Background: Treatment of chronic pain conditions is commonly assessed at specific endpoints at preset times during or after treatment by analysis of the total study population. An alternative approach is the identification of specific patient subgroups characterized by differential response patterns in their analgesic response and to determine the presence of significant predictors of effect.
Methods: Data from four double-blind, randomized controlled trials on the efficacy of topical capsaicin 8% (Qutenza) versus an active control (capsaicin 0.04%) in patients with postherpetic neuropathic pain were combined. Longitudinal pharmacodynamic, mixture and covariate analyses were performed on the pooled dataset.
Results: Data from 1248 patients treated with Qutenza (n = 722) or topical low-dose capsaicin 0.04% (n = 526) were successfully analysed. Five distinct response subgroups were detected with different treatment efficacies, including a group of non-responders, a group showing partial analgesic effect and a group showing full analgesic effect. Active control and Qutenza had similar response profiles, but the proportional distribution of patients among the five response groups was in favour of Qutenza, with 40% less non-responders and 25% more patients showing a full analgesic response. For Qutenza, important predictors of efficacy were efficacy of lidocaine pretreatment and greater pretreatment pain score variability.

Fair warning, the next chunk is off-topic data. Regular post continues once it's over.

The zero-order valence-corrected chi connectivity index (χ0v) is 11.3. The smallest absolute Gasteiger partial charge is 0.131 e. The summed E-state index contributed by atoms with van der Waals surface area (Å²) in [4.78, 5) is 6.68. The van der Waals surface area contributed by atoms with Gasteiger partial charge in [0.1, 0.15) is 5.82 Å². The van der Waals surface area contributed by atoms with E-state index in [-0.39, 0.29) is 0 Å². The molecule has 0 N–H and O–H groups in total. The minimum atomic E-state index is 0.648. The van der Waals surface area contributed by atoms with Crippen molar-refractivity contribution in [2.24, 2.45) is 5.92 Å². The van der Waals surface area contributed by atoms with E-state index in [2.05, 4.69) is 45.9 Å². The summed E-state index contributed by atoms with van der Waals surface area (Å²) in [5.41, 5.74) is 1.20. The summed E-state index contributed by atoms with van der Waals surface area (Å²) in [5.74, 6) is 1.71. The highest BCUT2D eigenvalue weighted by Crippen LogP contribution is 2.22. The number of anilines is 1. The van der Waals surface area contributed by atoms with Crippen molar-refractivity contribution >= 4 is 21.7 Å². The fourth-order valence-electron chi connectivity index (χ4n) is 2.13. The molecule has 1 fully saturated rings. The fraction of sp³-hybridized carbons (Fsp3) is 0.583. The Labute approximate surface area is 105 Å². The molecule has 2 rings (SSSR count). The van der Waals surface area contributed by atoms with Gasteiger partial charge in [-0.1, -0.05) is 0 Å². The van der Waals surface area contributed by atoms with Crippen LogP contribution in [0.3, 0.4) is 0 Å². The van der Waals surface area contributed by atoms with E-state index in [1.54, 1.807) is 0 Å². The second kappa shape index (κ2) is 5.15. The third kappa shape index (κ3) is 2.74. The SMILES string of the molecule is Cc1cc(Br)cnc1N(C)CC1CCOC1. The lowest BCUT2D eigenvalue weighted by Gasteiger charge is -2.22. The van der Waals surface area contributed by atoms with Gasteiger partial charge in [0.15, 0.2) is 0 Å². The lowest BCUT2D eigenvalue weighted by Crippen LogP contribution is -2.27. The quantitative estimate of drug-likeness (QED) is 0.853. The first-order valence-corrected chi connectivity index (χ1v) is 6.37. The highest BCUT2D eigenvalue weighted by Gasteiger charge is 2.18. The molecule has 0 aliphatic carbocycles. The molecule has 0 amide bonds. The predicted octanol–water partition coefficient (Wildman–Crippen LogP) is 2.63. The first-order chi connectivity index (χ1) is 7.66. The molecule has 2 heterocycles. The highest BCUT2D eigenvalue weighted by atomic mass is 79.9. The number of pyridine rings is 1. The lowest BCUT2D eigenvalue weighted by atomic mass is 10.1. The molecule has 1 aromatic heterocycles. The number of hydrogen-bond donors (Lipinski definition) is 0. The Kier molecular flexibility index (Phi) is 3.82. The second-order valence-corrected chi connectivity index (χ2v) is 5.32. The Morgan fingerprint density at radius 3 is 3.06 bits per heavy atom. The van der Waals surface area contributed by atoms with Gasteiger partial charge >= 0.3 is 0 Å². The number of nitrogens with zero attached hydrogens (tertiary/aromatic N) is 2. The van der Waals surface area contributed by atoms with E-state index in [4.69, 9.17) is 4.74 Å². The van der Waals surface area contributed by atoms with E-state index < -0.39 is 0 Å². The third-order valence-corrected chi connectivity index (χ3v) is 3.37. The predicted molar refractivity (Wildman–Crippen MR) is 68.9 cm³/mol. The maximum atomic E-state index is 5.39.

Conclusions: The analyses indicate the existence of different response groups to treatment with Qutenza and an active control patch that may possibly be related to different pain mechanisms among these groups, despite a presumed common underlying disease process, and that require different treatment approaches among subgroups.
© 2013 European Federation of International Association for the Study of Pain Chapters.